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Page last updated at 21:47 GMT, Tuesday, 9 June 2009 22:47 UK

Guantanamo detainee denies guilt

Picture of Ahmed Ghailani on the FBI website
Mr Ghailani's trial will be an important test case for closing Guantanamo

The first Guantanamo detainee to be brought to the US for trial has pleaded not guilty to involvement in two embassy blasts in East Africa in 1998.

Ahmed Ghailani appeared before a federal court in New York, after being transferred there earlier in the day.

Mr Ghailani, a Tanzanian, was detained in Pakistan in 2004 and taken to Guantanamo in late 2006.

The case is seen as a test of the Obama administration's pledge to close Guantanamo Bay by next January.

Mr Ghailani entered the courtroom in Manhattan wearing a blue prison uniform.

AHMED KHALFAN GHAILANI
Born in Zanzibar but date varies from 1970 to 1974
Alleged to have been Osama Bin Laden's bodyguard
Accused of buying equipment for embassy attack in Tanzania in 1998 and involvement in simultaneous Kenya attack
Indicted in 1998 in New York and reportedly fled to Afghanistan
Reported in Liberia in 2001
Arrested in Pakistan in 2004

Judge Loretta Preska asked him for his plea to charges of conspiring to commit the bombings of US embassies in Tanzania and Kenya that killed 224 people, including 12 Americans.

"Not guilty," Mr Ghailani said.

Judge Preska set a date of 16 June for the next hearing.

The justice department says Mr Ghailani faces 286 charges.

They include conspiring with Osama Bin Laden and other members of al-Qaeda to kill Americans around the world, and murder charges for each of the victims of the embassy attacks of 7 August 1998.

If found guilty Mr Ghailani could face the death penalty.

Earlier, US Attorney General Eric Holder said in a statement: "With his appearance in federal court today, Ahmed Ghailani is being held accountable for his alleged role in the bombing of US embassies in Tanzania and Kenya."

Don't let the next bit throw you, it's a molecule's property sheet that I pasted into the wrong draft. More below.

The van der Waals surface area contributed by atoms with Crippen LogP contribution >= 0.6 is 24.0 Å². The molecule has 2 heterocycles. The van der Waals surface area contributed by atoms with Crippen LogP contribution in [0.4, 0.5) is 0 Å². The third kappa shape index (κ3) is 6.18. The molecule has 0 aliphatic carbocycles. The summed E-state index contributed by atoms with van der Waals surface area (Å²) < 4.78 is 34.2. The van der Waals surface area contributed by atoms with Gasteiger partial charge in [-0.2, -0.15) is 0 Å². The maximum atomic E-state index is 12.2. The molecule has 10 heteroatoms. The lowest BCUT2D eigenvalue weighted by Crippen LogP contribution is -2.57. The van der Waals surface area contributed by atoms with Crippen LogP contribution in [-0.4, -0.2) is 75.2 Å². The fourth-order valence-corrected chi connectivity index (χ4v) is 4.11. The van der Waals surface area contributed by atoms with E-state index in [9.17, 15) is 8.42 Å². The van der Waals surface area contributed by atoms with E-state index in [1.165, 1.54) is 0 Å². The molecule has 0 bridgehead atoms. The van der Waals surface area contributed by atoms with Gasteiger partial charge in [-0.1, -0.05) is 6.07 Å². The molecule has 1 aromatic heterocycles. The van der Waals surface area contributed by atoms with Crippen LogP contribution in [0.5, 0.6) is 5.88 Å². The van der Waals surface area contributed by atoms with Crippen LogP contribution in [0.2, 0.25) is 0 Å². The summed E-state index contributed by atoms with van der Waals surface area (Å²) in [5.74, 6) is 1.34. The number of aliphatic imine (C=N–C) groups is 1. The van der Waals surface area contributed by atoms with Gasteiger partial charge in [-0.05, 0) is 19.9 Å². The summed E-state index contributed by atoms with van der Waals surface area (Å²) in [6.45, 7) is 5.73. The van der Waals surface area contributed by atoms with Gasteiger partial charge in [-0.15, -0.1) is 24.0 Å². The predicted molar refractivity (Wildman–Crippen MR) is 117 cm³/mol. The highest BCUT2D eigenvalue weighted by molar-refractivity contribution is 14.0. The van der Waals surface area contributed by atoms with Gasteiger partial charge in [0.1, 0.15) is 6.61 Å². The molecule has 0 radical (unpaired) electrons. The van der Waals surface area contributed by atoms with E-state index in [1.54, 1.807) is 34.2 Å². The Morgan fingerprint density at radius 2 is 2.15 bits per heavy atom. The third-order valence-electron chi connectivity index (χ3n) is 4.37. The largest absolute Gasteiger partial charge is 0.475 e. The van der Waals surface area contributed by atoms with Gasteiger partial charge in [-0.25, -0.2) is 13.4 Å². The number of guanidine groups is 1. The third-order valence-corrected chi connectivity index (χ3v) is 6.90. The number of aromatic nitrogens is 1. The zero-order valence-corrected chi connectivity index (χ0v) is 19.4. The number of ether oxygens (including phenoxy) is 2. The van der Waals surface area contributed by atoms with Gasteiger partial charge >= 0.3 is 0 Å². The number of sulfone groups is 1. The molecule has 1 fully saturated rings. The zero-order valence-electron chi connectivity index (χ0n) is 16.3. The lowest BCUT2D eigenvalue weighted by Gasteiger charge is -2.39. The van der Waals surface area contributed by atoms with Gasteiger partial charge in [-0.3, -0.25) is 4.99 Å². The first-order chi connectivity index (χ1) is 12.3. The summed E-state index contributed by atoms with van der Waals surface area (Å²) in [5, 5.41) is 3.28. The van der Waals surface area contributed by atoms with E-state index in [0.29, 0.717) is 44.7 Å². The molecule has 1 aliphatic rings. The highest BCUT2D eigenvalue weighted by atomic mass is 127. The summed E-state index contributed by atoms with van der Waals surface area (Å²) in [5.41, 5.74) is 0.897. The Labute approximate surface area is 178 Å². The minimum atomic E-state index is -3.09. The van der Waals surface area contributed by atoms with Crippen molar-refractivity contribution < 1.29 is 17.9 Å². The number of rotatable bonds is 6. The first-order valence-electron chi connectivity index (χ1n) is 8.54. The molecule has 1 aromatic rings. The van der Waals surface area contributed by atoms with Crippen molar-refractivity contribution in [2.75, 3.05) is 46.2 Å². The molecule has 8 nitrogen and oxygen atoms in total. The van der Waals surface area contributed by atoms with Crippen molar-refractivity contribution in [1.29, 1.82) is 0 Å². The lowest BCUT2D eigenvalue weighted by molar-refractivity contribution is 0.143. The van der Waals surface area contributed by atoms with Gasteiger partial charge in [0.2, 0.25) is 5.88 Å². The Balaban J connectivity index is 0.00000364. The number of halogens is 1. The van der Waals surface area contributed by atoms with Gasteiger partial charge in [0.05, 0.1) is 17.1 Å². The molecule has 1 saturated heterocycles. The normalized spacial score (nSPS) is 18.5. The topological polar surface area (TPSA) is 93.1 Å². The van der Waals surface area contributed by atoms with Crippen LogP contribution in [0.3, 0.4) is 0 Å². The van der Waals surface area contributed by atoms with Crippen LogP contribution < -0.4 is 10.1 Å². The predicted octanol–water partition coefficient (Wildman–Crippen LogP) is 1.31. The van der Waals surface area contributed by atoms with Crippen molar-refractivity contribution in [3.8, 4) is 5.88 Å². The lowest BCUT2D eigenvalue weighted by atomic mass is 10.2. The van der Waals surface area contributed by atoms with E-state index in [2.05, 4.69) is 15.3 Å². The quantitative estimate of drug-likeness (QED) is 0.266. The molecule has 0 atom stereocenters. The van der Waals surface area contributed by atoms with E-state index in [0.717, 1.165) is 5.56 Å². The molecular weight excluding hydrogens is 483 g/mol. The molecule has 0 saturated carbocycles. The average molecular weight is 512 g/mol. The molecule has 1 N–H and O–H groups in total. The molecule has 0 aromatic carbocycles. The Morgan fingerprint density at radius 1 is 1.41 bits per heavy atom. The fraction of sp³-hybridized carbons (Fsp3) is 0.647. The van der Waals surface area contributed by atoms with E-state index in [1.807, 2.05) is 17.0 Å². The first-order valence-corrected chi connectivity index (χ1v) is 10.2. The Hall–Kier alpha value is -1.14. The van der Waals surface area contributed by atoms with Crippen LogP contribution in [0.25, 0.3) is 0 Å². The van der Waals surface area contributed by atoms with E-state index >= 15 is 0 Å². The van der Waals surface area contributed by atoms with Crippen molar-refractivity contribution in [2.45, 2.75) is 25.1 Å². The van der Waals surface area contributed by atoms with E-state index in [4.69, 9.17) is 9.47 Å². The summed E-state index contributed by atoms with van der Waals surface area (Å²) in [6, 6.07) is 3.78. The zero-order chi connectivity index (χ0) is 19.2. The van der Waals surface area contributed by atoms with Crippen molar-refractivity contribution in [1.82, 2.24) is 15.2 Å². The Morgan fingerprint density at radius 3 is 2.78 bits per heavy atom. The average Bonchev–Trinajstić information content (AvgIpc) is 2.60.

Congress rejection

The BBC's Kevin Connolly in Washington says if President Barack Obama is to honour his promise to close Guantanamo Bay in his first year in office he needs as many cases from there as possible to be tried as ordinary criminal cases in federal courts.

However, the US Congress has already rejected an administration request for funding to close down Guantanamo amid widespread opposition to bringing detainees on to the US mainland.

Our correspondent says Mr Ghailani's case will also establish whether defence lawyers will seek to have US federal trials thrown out on the grounds that the government has admitted applying harsh interrogation techniques to some detainees, and holding others in secret prisons overseas.

Mr Obama is hoping to persuade America's allies around the world to take some of the other Guantanamo detainees, but negotiations have proved difficult.

A number of high-value prisoners are likely to face indefinite detention without trial, our correspondent says.

Apology

According to the transcript of a closed-door hearing in March 2007, Mr Ghailani admitted delivering explosives used to blow up the US embassy in the Tanzanian city of Dar es Salaam.

Federal Courthouse in New York
Ahmed Ghailani appeared at the Federal Courthouse in New York

However, he told the hearing he did not know about the attack beforehand and apologised to the US government and the victims' families.

Investigators say he left Africa just before the bombings.

Mr Ghailani is thought to have been born on the Tanzanian island of Zanzibar in 1970 or 1974 - making him 39 or 35 years old. He is said to speak fluent English.

He is alleged to have risen through the ranks of al-Qaeda to become a bodyguard of Osama Bin Laden.

According to the US transcript, he admitted visiting an al-Qaeda training camp in Afghanistan after the bombings. But he denied being a member of al-Qaeda.

Analysts described him as a very important figure, who was probably sent to east Africa at the time of the bombings by Osama Bin Laden's second-in-command, Ayman al-Zawahiri.

It is suggested that Mr Ghailani fled to Afghanistan after being indicted in 1998.



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